While hundreds of circular RNAs (circRNAs) are abundant in mammalian brains, one big question has remained unanswered: What are they actually good for? In the...

Im Focus: RAVAN CubeSat measures Earth's outgoing energy

An experimental small satellite has successfully collected and delivered data on a key measurement for predicting changes in Earth's climate.

The Radiometer Assessment using Vertically Aligned Nanotubes (RAVAN) CubeSat was launched into low-Earth orbit on Nov. 11, 2016, in order to test new...

Im Focus: Scientists shine new light on the “other high temperature superconductor”

A study led by scientists of the Max Planck Institute for the Structure and Dynamics of Matter (MPSD) at the Center for Free-Electron Laser Science in Hamburg presents evidence of the coexistence of superconductivity and “charge-density-waves” in compounds of the poorly-studied family of bismuthates. This observation opens up new perspectives for a deeper understanding of the phenomenon of high-temperature superconductivity, a topic which is at the core of condensed matter research since more than 30 years. The paper by Nicoletti et al has been published in the PNAS.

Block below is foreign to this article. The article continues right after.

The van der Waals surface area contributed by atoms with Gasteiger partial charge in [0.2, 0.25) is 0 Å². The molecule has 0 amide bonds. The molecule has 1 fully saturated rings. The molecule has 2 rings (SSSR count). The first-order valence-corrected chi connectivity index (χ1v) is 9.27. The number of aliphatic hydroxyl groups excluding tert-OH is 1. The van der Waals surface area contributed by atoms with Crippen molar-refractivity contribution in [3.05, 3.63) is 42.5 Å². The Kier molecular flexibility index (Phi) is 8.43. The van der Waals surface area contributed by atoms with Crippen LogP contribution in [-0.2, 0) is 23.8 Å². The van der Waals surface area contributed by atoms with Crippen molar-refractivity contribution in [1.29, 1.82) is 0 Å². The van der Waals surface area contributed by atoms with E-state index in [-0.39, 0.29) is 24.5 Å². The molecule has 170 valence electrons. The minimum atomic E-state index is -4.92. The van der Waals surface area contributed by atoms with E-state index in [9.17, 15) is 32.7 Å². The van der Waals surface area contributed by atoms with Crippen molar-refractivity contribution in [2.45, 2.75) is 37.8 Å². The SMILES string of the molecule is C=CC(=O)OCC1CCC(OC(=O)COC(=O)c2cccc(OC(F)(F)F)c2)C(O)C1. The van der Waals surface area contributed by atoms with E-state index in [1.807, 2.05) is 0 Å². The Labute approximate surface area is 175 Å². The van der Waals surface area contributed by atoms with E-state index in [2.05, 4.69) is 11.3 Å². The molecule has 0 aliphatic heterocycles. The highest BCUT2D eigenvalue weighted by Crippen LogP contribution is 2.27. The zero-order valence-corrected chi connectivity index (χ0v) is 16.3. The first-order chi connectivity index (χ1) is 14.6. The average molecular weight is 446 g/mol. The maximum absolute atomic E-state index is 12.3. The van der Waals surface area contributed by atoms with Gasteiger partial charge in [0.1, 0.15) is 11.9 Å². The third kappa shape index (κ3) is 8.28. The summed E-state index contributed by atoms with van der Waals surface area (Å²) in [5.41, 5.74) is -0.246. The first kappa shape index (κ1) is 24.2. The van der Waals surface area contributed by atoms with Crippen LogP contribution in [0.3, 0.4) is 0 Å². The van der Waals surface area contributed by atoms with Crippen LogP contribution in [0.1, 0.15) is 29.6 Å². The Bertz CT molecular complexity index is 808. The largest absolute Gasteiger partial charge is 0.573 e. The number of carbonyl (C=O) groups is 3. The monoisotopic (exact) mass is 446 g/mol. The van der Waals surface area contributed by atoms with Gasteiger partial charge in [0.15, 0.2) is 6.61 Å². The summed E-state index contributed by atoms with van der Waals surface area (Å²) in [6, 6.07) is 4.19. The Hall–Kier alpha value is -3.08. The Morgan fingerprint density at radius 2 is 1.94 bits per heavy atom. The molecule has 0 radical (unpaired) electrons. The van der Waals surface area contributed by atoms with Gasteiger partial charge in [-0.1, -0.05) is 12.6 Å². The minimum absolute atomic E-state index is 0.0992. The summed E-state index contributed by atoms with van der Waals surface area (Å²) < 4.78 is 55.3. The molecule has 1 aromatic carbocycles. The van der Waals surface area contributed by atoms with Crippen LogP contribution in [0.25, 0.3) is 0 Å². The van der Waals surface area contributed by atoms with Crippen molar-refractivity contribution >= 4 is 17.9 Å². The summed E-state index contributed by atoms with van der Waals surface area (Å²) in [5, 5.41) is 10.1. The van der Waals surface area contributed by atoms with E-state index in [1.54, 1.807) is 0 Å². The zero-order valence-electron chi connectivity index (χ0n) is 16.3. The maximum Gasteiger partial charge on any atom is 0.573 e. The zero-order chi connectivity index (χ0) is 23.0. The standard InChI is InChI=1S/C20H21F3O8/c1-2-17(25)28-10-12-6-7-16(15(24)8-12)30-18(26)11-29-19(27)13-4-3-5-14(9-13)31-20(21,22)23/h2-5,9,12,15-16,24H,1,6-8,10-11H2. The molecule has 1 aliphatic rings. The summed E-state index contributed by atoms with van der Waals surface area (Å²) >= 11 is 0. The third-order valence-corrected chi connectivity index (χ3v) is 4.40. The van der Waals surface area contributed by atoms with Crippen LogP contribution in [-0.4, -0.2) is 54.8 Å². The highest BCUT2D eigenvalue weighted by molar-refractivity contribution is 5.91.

Since the beginning of the 20th century, superconductivity had been observed in some metals at temperatures only a few degrees above the absolute zero (minus...

All Focus news of the innovation-report >>>

Anzeige

Anzeige

Event News

Call for Papers – ICNFT 2018, 5th International Conference on New Forming Technology

16.08.2017 | Event News

Sustainability is the business model of tomorrow

04.08.2017 | Event News

Clash of Realities 2017: Registration now open. International Conference at TH Köln

26.07.2017 | Event News

 
Latest News

Gold shines through properties of nano biosensors

17.08.2017 | Physics and Astronomy

Greenland ice flow likely to speed up: New data assert glaciers move over sediment, which gets more slippery as it gets wetter

17.08.2017 | Earth Sciences

Mars 2020 mission to use smart methods to seek signs of past life

17.08.2017 | Physics and Astronomy

VideoLinks
B2B-VideoLinks
More VideoLinks >>>